Introduction

Sixteenth century England will ever ha endued with a glamour all its own in the eyes of those over whom history exerts a fascinating hold or in whose mental background a strong sense of love and reverence for- our Mother Country and a just pride in our great heritage of English blood and traditions count as potent factors. The vigour, freshness and naivete of the period, added to the full-blooded stability of English characteristics and traditions, combine to cast a subtle spell over the imagination. Even the misdoings of that old reprobate and rapacious spendthrift, Henry VHI, seem to fade into a half-pardoned state of unreality and grow less reprehensible in the enshrouding haze of glowing splendour that radiates from the Field of the Cloth of Gold, and when we think of the marvellous delights of Nonesuch or of the 2600 tapestries that adorned the walls of his palaces we are all too apt to forget whence came the funds to cofcnpass the building of the former and that many of the latter he either stole from the monasteries he so ruthlessly pillaged or filched from the possessions of Cardinal Wolsey.

Notwithstanding all this bravery of gorgeous display, there was comparatively little upon which, for our present purpose, we may profitably centre our attention until we come to the days of Queen Elizabeth. During her reign the building of country houses advanced by strides and gave scope for the art of furnishing to develop to a truly national extent. In all this work, which progressed continuously during the rule of Elizabeth and her Stuart successors, the spirit of the Renaissance was the controlling influence, but that influence arrived in England through various channels and manifested itself under varying forms, as we shall presently see, so that it is necessary to divide the epoch embracing the last half of the sixteenth century and the whole of the seventeenth into three phases - the first covering decoration in the time of Queen Elizabeth and during the reigns of King James and King Charles I, a period of consistent, logical and uninterrupted development; the second covering the dour years of the Commonwealth; the third covering the Restoration period, with all its influx of fresh and divers tendencies, and terminating in the medley of Baroque and Oriental fashions that flourished vigorously all through the reign of William and Mary.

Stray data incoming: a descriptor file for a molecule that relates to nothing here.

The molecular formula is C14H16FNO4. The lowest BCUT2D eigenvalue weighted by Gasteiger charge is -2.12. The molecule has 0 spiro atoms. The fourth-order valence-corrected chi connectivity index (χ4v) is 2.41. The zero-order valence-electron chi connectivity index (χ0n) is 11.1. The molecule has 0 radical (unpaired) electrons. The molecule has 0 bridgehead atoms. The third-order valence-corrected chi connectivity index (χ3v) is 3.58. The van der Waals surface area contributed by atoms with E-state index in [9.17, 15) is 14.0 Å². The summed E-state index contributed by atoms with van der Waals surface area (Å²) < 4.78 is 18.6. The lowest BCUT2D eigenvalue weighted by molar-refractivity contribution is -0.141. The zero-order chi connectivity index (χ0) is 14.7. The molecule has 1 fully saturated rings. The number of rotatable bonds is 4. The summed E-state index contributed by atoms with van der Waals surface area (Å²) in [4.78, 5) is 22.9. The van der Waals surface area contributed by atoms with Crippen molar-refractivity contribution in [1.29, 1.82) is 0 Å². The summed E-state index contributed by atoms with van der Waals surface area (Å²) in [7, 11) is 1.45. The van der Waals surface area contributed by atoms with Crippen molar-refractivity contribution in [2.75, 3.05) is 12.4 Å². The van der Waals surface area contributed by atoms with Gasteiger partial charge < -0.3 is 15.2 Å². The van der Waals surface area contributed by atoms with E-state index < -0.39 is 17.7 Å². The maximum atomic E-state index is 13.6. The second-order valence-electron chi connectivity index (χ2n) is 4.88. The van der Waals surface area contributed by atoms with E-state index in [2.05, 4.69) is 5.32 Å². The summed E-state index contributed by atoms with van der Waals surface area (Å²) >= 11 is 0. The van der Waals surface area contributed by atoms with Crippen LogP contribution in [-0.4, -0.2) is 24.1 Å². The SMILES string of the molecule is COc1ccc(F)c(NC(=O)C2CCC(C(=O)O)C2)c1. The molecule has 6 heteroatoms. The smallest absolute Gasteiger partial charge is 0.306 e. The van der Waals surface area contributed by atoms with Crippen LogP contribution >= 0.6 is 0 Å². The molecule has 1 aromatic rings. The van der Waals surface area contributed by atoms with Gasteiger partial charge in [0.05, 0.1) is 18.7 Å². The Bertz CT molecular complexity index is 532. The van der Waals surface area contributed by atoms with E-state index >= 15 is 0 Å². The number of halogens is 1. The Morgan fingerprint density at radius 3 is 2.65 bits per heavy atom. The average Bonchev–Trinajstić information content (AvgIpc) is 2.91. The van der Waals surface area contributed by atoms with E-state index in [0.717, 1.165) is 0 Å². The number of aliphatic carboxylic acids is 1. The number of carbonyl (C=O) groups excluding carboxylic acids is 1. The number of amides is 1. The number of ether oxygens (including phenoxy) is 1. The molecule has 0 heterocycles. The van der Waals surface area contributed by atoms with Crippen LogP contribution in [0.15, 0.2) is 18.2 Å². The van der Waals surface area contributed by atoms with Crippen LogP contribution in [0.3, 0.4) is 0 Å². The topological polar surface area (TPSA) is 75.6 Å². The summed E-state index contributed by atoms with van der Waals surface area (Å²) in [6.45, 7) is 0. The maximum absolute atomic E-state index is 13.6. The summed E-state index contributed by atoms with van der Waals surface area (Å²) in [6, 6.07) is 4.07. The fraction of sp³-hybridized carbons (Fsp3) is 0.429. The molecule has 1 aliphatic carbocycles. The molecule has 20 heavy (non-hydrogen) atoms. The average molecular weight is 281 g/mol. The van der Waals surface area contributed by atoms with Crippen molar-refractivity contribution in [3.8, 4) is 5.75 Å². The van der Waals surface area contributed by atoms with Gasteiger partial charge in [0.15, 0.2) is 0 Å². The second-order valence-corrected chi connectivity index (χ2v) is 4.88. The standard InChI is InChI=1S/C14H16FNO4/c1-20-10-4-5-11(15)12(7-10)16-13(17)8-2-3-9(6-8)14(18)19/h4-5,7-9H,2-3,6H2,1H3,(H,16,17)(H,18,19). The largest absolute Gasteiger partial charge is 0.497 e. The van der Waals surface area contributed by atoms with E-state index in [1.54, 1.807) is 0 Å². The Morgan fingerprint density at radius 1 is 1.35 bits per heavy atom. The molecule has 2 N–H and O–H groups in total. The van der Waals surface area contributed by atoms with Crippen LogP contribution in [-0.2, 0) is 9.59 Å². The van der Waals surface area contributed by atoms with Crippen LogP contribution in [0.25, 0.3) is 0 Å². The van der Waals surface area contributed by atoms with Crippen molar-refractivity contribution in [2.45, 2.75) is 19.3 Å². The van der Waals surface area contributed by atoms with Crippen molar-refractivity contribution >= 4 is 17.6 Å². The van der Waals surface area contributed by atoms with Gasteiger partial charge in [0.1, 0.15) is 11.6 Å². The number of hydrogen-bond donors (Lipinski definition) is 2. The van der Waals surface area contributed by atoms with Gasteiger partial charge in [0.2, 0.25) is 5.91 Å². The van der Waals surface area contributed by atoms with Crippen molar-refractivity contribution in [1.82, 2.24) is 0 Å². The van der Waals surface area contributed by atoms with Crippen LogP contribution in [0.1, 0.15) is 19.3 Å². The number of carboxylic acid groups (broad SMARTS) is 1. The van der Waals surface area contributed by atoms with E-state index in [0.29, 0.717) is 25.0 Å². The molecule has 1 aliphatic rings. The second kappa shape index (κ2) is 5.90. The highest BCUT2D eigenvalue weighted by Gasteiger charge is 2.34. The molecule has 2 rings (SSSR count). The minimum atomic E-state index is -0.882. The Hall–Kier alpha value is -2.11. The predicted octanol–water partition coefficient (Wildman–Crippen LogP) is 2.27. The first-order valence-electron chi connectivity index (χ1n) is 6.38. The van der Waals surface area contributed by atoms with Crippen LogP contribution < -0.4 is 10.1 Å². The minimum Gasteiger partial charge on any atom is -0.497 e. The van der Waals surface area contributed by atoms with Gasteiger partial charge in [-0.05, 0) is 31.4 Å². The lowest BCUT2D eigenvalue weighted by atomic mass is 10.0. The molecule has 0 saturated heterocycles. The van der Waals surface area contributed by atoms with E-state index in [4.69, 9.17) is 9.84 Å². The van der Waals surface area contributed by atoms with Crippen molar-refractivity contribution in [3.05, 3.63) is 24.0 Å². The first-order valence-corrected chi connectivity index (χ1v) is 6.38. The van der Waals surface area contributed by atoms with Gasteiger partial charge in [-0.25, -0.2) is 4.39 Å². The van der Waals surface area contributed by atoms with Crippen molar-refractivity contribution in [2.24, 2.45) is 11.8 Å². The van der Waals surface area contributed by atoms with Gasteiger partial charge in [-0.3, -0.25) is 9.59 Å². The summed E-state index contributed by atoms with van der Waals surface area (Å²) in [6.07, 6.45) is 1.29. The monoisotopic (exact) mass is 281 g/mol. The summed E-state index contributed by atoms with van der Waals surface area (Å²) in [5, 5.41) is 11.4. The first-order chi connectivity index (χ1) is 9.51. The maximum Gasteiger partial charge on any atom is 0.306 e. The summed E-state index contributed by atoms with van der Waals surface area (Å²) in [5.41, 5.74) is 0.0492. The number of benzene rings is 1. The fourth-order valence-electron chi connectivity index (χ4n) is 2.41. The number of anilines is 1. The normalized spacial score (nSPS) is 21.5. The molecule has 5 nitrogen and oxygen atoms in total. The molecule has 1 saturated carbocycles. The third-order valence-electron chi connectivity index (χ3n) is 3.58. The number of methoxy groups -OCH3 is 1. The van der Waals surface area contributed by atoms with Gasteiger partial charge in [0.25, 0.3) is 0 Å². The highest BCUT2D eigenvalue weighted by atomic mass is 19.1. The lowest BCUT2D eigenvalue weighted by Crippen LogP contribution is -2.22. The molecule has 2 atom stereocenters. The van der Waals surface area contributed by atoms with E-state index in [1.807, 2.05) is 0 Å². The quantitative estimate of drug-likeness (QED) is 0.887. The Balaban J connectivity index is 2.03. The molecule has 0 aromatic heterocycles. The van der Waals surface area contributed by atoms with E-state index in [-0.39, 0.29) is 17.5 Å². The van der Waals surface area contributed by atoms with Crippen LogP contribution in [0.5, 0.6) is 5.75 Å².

In the Elizabethan period the chiefest part of the architectural and mobUiary Renaissance inspiration came into England through Flemish channels. While a powerful Renaissance influence had taken deep root in Flanders and wrought abundant results, nevertheless the Flemings, like the French, had retained a large measure of late Gothic tradition and their interpretation of Renaissance principles was strongly tinged and modified by this residuary leaven of an earlier mode so that the composite result was unmistakably local and individual in character. This body of Flemish forms, upon its transition to England, was grafted upon a stock of British growth and precedent and the pure Italian Renaissance element in it was still further diluted by British conceptions and methods of execution on the part of craftsmen who, then as now, were conservative and retentive of the manner of technique and forms of decorative expression instilled by early training. In spite, however, of the dominating Flemish bias imparted to the Renaissance mode in England, distinct traces of a subsidiary but unadulterated source of Italian inspiration recur again and again in the work of the period, showing that the direct connexion with Italian cultural influence was far stronger and more intimate than is generally supposed. We may the more readily credit the existence and potency of this bond when we look into the literary history of the age and find that between the accession and death of the. Virgin Queen there were published in England no fewer than 394 translations from the Italian into English and 72 texts in Italian and Latin. When Italian literature found such a receptive audience as these figures prove, when we remember how closely the arts were interrelated in England, when we study the evidence of trade and imports, and when we consider the presence of not a few able Italian craftsmen, whose continued residence and activity in England are matters of historical record, we may be very sure that Englishmen were not insensible to the enlivening impetus of direct contact with Latin sources in matters of decoration.